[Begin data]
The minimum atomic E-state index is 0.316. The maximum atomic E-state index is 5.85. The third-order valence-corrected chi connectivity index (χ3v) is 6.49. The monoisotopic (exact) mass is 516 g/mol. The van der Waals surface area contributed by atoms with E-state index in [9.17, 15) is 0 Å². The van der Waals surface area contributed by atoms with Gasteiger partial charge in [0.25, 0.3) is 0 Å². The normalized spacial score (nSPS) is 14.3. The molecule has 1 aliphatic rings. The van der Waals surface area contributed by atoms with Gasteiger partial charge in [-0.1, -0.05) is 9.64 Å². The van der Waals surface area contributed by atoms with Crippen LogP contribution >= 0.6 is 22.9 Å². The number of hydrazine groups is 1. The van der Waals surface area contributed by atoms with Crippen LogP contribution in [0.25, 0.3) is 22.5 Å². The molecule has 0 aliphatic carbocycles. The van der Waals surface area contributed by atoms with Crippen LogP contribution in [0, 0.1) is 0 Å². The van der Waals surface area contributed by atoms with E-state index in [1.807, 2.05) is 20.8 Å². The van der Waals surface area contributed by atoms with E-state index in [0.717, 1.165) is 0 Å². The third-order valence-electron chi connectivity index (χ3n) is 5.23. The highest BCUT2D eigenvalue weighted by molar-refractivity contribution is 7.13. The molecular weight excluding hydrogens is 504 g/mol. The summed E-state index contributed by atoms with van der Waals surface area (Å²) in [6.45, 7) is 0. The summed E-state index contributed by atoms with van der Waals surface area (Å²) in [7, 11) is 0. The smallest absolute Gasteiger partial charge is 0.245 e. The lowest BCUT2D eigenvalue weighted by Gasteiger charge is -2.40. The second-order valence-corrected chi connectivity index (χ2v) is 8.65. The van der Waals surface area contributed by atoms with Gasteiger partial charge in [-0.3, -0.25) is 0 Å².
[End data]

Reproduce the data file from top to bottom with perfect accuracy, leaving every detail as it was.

The minimum atomic E-state index is 0.316. The maximum atomic E-state index is 5.85. The third-order valence-corrected chi connectivity index (χ3v) is 6.49. The monoisotopic (exact) mass is 516 g/mol. The van der Waals surface area contributed by atoms with E-state index in [9.17, 15) is 0 Å². The van der Waals surface area contributed by atoms with Gasteiger partial charge in [0.25, 0.3) is 0 Å². The normalized spacial score (nSPS) is 14.3. The molecule has 1 aliphatic rings. The van der Waals surface area contributed by atoms with Gasteiger partial charge in [-0.1, -0.05) is 9.64 Å². The van der Waals surface area contributed by atoms with Crippen LogP contribution >= 0.6 is 22.9 Å². The number of hydrazine groups is 1. The van der Waals surface area contributed by atoms with Crippen LogP contribution in [0.25, 0.3) is 22.5 Å². The molecule has 0 aliphatic carbocycles. The van der Waals surface area contributed by atoms with Crippen LogP contribution in [0, 0.1) is 0 Å². The van der Waals surface area contributed by atoms with E-state index in [1.807, 2.05) is 20.8 Å². The van der Waals surface area contributed by atoms with E-state index in [0.717, 1.165) is 0 Å². The third-order valence-electron chi connectivity index (χ3n) is 5.23. The highest BCUT2D eigenvalue weighted by molar-refractivity contribution is 7.13. The molecular weight excluding hydrogens is 504 g/mol. The summed E-state index contributed by atoms with van der Waals surface area (Å²) in [6.45, 7) is 0. The summed E-state index contributed by atoms with van der Waals surface area (Å²) in [7, 11) is 0. The smallest absolute Gasteiger partial charge is 0.245 e. The lowest BCUT2D eigenvalue weighted by Gasteiger charge is -2.40. The second-order valence-corrected chi connectivity index (χ2v) is 8.65. The van der Waals surface area contributed by atoms with Gasteiger partial charge in [-0.3, -0.25) is 0 Å².